“Is this information only available to union backed films?”

“Not at all. One of our increased focuses in 2019 will be getting to more Independent studios and producers as well as some of the fringe groups and documentary filmmakers. Some people are harder to get to because they don’t have studio or union representation.”


“Being that this is the 20th anniversary for Actsafe Safety Association, how have the campaigns changed from its inception to now?”

“In the early days it was a lot of work around just recognizing that there were any responsibilities on the safety front for the employers. It was introducing things like first-aid assessment and whether or not they needed to have a safety program and what the building blocks were for that. It’s really come light years in those 20 years. If you just look at the last 10 years, you wouldn’t have seen every crewmember at Rogers Arena wearing a vest, hard-hat and steel toes. It’s all due to all the work through the unions and us and our partnerships with organizations like Work Safe BC to get the message out there and getting employers on site. It’s made a huge difference and I think the biggest asset from the work we’ve done is the relationship in being able to talk about where the hazards are and being able to deal with them in a more timely fashion.”


“Do the safety campaigns only run for a week per year?”

“To be honest, this is the first time we’ve done this one. We’re trying out a new digital platform and always experimenting. It can sometimes be difficult for studios and shows because they’re all over the map.  I think we currently have 50 productions running on the Motion Picture and Television side. They’re in the studio one day and on location the next. We’re always finding better ways to get to them. We always have to adjust because we’re a very different industry to a lot of others. This is a new endeavor and there’s probably going to be a new one next year as well as an outreach piece to get to the studios. On the live event side we’ve created a conference that is going into it’s third year in March. Workers are so spread across the province, we’ve put a conference together for them to come to us. We can deliver a lot of information in a shorter period of time. We try to remain agile and employ flexible people because live events are happening on weekends and it’s difficult to plan anything. The digital format is great because it gives the studios and employers a resource they can put to their workers that’s very easy and mobile.”


“Is it safe to say that your Actsafe Safety Association is one of the few lifelines available to crew members working in Live Events or Motion Picture?”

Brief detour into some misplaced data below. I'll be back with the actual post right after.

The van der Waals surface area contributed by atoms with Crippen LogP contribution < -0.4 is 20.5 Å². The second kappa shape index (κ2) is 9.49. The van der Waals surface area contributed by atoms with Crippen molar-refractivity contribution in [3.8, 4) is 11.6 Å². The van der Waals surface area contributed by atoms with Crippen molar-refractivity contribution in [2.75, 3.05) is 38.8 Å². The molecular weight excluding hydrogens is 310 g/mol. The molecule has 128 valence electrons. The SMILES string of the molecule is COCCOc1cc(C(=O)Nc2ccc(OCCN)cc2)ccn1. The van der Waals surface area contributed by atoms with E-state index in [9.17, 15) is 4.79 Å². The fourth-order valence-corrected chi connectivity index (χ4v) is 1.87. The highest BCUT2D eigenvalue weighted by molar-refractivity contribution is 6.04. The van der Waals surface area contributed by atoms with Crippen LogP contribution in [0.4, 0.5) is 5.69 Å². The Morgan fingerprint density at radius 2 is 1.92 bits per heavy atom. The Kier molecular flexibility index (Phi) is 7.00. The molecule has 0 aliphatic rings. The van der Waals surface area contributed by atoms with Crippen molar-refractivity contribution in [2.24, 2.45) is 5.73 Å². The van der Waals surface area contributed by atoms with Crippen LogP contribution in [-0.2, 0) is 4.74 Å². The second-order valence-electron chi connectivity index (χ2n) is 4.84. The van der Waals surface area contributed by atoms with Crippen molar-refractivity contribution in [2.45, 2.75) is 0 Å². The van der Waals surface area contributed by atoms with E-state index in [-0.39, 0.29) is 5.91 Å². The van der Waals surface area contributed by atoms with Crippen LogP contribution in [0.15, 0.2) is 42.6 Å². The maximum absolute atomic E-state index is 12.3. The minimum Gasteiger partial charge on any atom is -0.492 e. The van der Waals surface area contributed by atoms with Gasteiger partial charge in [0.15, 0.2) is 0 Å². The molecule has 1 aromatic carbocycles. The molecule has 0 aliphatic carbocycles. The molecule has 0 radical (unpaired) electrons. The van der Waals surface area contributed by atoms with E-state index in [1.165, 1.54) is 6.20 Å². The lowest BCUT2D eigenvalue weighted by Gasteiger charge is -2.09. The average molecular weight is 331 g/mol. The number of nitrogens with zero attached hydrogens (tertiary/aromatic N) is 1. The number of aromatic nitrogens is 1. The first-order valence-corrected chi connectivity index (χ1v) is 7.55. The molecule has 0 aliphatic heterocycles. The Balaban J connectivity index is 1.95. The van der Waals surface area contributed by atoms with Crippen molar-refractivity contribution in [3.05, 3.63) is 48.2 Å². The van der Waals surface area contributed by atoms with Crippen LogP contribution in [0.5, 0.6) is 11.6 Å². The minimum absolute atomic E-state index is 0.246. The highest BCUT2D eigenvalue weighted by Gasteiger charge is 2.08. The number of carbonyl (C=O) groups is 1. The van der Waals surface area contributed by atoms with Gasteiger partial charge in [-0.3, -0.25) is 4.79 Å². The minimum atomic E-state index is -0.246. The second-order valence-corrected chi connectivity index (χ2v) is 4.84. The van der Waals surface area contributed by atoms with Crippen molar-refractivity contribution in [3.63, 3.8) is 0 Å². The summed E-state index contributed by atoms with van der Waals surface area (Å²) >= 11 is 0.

“When we talk about reporting, Work Safe BC and the Studio Safety hotline are the two main ones. We don’t have the resources for a reporting line but as far as health and safety specifically for these industries we’re the only one in N. America. There’s nobody else like us.  We’ve kind of become a model for other places and do get many requests from other provinces and jurisdictions wanting to recreate our model. To the best of my knowledge there’s maybe 6 people in the entire country doing what I do.  Specifically with health and safety working in the live event industry; we’re a unique animal.”


“Have you compared your model against other provinces?”

We try to make our content and resources shareable because safety is safety and if we can help others we will. I work with a couple other organizations that I’ve delivered workshops for and spoken in seven provinces, partly to help educate people and show them different ways to do things on the safety front. We have people grabbing our content from our pdf’s all over the world and I’ve even sent a package to a friend of mine in Japan. I really enjoy it along with spreading the word. It’s been very rewarding.”


This year’s Back Here, Safety Matters campaign, shines a light on preventable truck related injuries with the goal of changing how both the employers and workers approach safety around vehicles. Vehicles and working surfaces are the source of 33.2% of injuries in the motion picture, commercial and television industries, Actsafe hopes to shift the behavior of workers, supervisors, employers and equipment workers to reduce preventable truck-related injuries.

In addition, there is a Burnaby conference on March 7 and 8. There are also pre- conference workshops available 2 days before with a possible symposium on the following Saturday that will focus on a few other organizations that will be added and will be carrying on with their own work.